MAMMA, what do you keep that ugly stone on the what-not for?" asked Lacie one day, as she was helping her mother dust the parlor.

"That stone! Why, I value that stone very highly,—more than all the rest."

"I am sure it is not half so pretty as those pink and-white corals, or those lovely tinted shells."

"No, it is not a pretty stone. But see here!

Didn't you ever notice it?"

"No. What made that rough place?"

"It is a bird's track."

"A bird's track! A bird made a track in the hard stone!"

"No; this was made ages ago, when the rock was soft like mud. After long years, this mud changed into stone; and as the track remained undisturbed, of course it would appear in the stone just as it had in the mud."

"Is this the only track that was ever found?"

"O no! There have been hundreds of them found.

Some of them are very small, as if made by birds no larger than a sparrow; while others are much larger than the feet of any birds we have now a day's. Just by the footprints on the stones we can tell very nearly what kinds of birds lived ages ago."

"How strange! Do people ever make tracks that will last always?"

"Yes; we are all making them every day."

"Me! I make tracks! I make them in the dust sometimes, but the winds and the rains soon destroy them. Last winter I made some in the snow, but they melted."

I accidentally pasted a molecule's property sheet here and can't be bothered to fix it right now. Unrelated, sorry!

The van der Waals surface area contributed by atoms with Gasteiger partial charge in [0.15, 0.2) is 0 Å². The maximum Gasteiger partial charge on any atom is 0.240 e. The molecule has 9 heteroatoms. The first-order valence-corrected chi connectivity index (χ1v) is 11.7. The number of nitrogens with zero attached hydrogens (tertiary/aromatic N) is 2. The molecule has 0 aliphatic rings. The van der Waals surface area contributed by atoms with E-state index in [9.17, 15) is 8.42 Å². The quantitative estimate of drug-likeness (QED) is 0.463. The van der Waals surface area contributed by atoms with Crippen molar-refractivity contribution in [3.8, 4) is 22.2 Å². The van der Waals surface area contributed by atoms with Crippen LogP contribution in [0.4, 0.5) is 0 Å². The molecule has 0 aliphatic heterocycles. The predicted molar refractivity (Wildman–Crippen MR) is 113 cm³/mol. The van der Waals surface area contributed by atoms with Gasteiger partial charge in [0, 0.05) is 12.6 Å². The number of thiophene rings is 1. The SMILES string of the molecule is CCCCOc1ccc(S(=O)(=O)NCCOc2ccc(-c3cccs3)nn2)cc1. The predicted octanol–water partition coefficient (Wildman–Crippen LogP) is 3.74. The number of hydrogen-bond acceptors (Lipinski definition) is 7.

"I think I saw you make a track yesterday that will last."

'"Me! Where?"

"At the picnic. Do you remember when I asked poor Mary Miller and her little 'brother to come and eat dinner with us, that you said, loud enough for Mary to hear, ‘No, we don't want them here; they never go with us'?

Don't you suppose you left a mark upon Mary's heart that will, never be erased."

"I see what you mean now, mamma. I never thought of that before."

"Mamma," said Lacie the next morning, "I have been thinking of what you said about tracks; and I suppose, if you can tell from bird's tracks what the bird was like, you can tell from a little girl's tracks what she is like."

"Certainly. I am glad you have thought so much about it."

"I am going to see if I can't make a good track every day. And can't I begin by having a picnic this afternoon out under the locust-trees?"

"Whom do you want to invite?"

"Mary Miller and little Tommy. - I'll go and tell them I'm sorry for what I said, and ask them to play there was a big rain came and swept away that ugly track."

"You will drown it with kindness, will you?"

"Yes, mamma.  We will have such a good time with my picture-book and dolls and dishes, that she will forget that I ever said anything ugly to her. And can't we have supper all by ourselves on my little table? Oh, that will be so nice! Where is my hat? Let me go this minute, and tell Mary!"

Mary and Tommy came; and when the time came to start home, they both wore such smiling faces, that mamma said,—

"Well, guess you have drowned that ugly track."

"O yes! Mary says she will never think of it again. We had such a good time, and I'm so happy; I think I must have made a track in my own heart too."